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NYC officials kept mum on Grand Central threat

(The following article by Robert Polner, Rocco Parascandola and Wil Cruz was posted on the Newsday website on March 2.)

NEW YORK -- New York authorities revealed Wednesday that they had kept quiet about a chilling but crude sketch of Grand Central Terminal found during the Spanish investigation of the bombing of four Madrid train stations.

Transit advocates and commuters said they thought the city's use of discretion was warranted, given the apparent vagueness of the link uncovered by Spain.

Police Commissioner Ray Kelly defended the city's response after the Spanish newspaper El Mundo reported yesterday that the rendering, which was uncovered by Spanish investigators two weeks after the March 11 terror attacks, was shared with New York officials in November.

He said at a Manhattan news conference that there was never any solid evidence of a plot to bomb Grand Central or a need to alert the public.

"We have no information to indicate that these drawings were part of an operational plan to attack Grand Central Station," Kelly said in comments that Mayor Michael Bloomberg echoed separately.

Kelly said the sketch, which he described as "amateur renderings of the interior," appeared not to have been made from actual surveillance of the train station.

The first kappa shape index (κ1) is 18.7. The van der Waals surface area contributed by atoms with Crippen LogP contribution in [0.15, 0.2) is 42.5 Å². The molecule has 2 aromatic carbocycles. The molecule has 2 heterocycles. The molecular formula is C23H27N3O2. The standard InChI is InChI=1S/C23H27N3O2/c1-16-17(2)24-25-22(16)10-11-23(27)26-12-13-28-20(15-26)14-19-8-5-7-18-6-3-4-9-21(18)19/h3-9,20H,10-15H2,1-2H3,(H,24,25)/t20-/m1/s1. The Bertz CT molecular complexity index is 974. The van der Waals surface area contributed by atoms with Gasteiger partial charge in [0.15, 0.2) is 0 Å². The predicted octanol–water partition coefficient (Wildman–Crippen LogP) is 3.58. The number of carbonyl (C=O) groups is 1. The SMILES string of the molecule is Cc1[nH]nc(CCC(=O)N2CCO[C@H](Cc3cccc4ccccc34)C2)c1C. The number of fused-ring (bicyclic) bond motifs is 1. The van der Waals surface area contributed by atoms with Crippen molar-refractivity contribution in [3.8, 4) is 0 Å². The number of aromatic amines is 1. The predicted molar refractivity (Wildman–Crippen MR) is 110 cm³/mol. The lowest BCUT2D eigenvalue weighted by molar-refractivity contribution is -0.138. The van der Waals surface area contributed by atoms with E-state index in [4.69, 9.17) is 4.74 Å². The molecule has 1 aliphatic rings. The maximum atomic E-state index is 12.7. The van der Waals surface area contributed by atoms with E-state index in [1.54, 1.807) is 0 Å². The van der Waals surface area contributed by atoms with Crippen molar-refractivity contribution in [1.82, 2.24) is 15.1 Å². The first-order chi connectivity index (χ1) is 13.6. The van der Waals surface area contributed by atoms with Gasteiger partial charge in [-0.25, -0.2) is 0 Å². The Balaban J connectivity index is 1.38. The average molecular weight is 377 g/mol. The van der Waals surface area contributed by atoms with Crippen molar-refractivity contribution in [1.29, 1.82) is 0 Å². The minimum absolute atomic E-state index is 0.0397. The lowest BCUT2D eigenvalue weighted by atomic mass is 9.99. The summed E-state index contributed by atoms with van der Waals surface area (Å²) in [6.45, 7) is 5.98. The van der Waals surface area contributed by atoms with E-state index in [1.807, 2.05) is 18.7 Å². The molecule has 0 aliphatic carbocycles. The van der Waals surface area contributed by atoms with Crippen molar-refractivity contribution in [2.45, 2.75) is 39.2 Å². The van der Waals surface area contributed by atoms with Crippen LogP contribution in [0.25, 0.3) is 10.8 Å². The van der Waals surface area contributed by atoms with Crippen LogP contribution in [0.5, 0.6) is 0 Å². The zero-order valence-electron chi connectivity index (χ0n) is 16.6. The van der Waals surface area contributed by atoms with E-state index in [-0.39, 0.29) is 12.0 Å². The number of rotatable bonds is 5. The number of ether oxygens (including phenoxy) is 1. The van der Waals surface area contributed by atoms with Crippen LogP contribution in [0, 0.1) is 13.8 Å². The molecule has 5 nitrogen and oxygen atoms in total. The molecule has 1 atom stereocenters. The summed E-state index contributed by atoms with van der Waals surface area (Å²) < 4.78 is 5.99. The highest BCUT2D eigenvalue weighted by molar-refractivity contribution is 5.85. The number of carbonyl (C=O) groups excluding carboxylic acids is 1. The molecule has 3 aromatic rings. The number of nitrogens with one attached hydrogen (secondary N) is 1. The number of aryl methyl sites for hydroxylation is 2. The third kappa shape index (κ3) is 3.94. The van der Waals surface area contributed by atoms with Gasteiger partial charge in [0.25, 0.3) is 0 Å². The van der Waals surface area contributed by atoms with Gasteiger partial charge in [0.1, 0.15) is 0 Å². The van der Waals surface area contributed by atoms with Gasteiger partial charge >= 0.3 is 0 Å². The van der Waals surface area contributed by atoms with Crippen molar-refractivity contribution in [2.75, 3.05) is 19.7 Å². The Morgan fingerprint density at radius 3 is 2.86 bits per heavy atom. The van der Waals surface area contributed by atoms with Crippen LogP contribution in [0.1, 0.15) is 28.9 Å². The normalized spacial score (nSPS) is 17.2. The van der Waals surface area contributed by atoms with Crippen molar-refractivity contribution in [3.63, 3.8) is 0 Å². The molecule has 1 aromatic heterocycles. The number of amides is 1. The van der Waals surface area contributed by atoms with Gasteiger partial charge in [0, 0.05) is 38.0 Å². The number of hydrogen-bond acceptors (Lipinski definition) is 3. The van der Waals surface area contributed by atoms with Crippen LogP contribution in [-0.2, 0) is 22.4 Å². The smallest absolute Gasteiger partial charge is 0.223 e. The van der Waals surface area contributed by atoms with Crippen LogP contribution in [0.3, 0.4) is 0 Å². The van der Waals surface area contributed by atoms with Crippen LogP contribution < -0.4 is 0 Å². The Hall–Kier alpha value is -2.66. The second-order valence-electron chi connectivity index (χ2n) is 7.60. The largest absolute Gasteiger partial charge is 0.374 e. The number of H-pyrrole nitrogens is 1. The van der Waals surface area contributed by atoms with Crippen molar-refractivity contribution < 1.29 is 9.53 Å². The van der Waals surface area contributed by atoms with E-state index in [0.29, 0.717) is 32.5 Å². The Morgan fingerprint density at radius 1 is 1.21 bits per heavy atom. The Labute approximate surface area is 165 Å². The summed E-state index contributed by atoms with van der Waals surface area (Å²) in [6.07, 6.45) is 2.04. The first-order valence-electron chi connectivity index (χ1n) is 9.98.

"I wouldn't say this is cause for alarm," said Kelly, adding he thought it wasn't appropriate for information about the sketch to be released.

"I think commuters should go about their business. We've done a lot. We're doing a lot ... I wouldn't change my activities if I were a commuter."

Federal intelligence, law enforcement and homeland security agencies yesterday downplayed the significance of the sketches found on a laptop during the Madrid probe and cast doubt on whether they were part of an actual terrorist plan.

FBI officials who were working with Spanish authorities initially didn't know what to make of the sketch, but they eventually determined it resembled Grand Central and passed it on to New York authorities.

Lee Ann Witt, 35, a bartender, agreed with Kelly's assessment, passing through Grand Central on her way home to Bensonhurst. The station is used by 750,000 people a day.

"They probably didn't want to cause a panic," she said. "It's probably a good thing. If they let the public know, what could we do about it, anyway?"

Kelly said security arrangements at Grand Central as well as Penn Station were amended within a day of the bombings and remain in place, with no additional changes needed because of the sketch.

"For example, we learned that instead of assembling their bombs at a remote site, the Madrid bombers had brought their components to the stations and assembled them nearby," Kelly said. "We used that information to look at any suspicious activity at our railroad stations.

"It differs from other intelligence that we have received in the past. For example, the material did not include the specificity and detailed reconnaissance activity that accompanied the information on the Al-Hindi computer file concerning Citicorp and the New York Stock Exchange," Kelly added, referring to surveys by a New Jersey-based al-Qaida scout, Abu Musa al-Hindi, that led the Bush administration to declare an orange alert Aug. 1 for America's financial sector. Authorities later concluded the buldings were not under threat of imminent attack.

Neysa Pranger, coordinator for the Straphangers Campaign, a rider advocacy group, remarked, "It's wise of officials not to scare riders unnecessarily. Security in the subways is on people's minds already. The question is, would people alter their commutes in some way. I don't know that that type of new information would lead people to do that."

Thursday, March 3, 2005

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